Day three and I'm embarrassed to ask about the bidet. I do what any modern traveler would: I

Google on my laptop. I read that bidets are as common as toilet paper in much of the world. That

toilet paper is unhygienic. Americans are unhygienic.


Light from the full moon

floods the bed where she sleeps

Red colors the sheets


Day four I follow instructions on Google. Face the wall. Straddle the thing. Turn faucets.  Basin

fills. Water like a spring brook. A linen towel on a rack. The online address where I order my

own Biffy bidet converter. Works on any American toilet.




            I’m a bath person. I’ve never showered in my own home. And hardly ever

anywhere else. Only when a bathtub is non-existent. Then only when my husband says

it’s either a shower or a separate bed.

            Like in Berlin, where I accompanied him on a business trip. There a week with a

closet size bathroom. The shower like an upright coffin. After five days of cowboy baths,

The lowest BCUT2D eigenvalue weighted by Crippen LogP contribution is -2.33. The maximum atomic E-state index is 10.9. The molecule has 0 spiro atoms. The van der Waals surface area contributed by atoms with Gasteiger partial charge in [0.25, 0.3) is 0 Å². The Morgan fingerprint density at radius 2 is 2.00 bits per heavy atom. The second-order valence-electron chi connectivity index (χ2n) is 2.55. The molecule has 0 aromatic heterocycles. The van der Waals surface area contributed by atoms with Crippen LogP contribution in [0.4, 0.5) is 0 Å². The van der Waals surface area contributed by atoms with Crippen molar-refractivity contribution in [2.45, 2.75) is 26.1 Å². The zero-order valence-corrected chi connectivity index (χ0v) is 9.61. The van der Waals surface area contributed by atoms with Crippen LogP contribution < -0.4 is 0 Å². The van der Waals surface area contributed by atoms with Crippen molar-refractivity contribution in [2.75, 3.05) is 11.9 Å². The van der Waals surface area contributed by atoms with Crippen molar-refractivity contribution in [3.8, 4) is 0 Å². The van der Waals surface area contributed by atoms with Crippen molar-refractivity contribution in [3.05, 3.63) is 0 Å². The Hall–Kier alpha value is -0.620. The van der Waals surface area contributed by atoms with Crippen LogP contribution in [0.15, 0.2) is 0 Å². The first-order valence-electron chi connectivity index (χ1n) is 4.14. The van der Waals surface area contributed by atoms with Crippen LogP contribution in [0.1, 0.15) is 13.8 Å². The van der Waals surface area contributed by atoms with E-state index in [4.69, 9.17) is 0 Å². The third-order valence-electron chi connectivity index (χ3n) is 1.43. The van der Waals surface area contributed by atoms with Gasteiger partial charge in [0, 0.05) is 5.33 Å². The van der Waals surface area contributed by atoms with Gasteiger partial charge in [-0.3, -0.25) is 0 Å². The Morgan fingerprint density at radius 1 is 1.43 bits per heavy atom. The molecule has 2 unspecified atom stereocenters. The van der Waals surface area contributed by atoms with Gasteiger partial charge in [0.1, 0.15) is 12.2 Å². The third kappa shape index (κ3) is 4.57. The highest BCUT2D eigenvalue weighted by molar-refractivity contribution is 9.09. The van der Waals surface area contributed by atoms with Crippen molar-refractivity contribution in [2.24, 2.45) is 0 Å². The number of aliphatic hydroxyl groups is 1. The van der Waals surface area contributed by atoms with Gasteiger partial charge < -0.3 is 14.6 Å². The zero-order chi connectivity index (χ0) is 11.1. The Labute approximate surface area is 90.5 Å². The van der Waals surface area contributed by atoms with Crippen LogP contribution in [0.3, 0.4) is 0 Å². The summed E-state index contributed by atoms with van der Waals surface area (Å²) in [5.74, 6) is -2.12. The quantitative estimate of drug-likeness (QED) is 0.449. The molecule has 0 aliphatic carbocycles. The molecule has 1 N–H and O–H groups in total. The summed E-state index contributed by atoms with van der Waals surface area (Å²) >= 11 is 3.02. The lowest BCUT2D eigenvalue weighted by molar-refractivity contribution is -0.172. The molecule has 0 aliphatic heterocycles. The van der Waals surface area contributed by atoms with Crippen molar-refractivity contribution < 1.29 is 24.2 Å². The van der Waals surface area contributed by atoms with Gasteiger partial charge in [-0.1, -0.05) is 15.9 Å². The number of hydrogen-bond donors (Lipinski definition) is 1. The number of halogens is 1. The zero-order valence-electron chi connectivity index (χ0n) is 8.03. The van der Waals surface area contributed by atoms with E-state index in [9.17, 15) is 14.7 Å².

I prepare for the real thing.  Lock all the windows and doors, so as not to wind up a

Hitchcock corpse sitting in some psycho’s rocking chair.

           I skeptically step into the shower stall. Turn the control handle. The first blast

rates right up there with a Montana blizzard. I make three minutes of adjustments to the

temperamental handle until it agrees to a tolerable temperature.

            I soap up, down and around--once for each disregarded, dirt- collecting day. Now

to figure out how to shave my legs when there isn’t space to bend over. The only sensible

solution is to open the shower door and stick out one wet leg at a time for the shearing.

           Stork balancing not being one of my strengths, I fall into the fiberglass wall

repeatedly. With each imbalance, a new red line paints itself down a leg. I now see why

German women don’t shave.

           Next is my hair. I bend my head forward, flip hair over head, and water fills my

ears. When I squeeze the shampoo tube, hydraulic force flushes the contents into my


           Eyes burning and closed, I reach for the control handle but grab a steel cord

instead.  Something comes loose, and the hand-held showerhead hits me on my left ear.

Then the water stops.

           The control handle hates me by now so refuses to entertain even pathetic pleas. I

stumble, soapy and nearly blind with a slight concussion, out of the stall. Slip on tile

where water has escaped during the leg shave and land on my tailbone.  

           I crawl naked to the telephone in the freezing bedroom. The desk clerk says the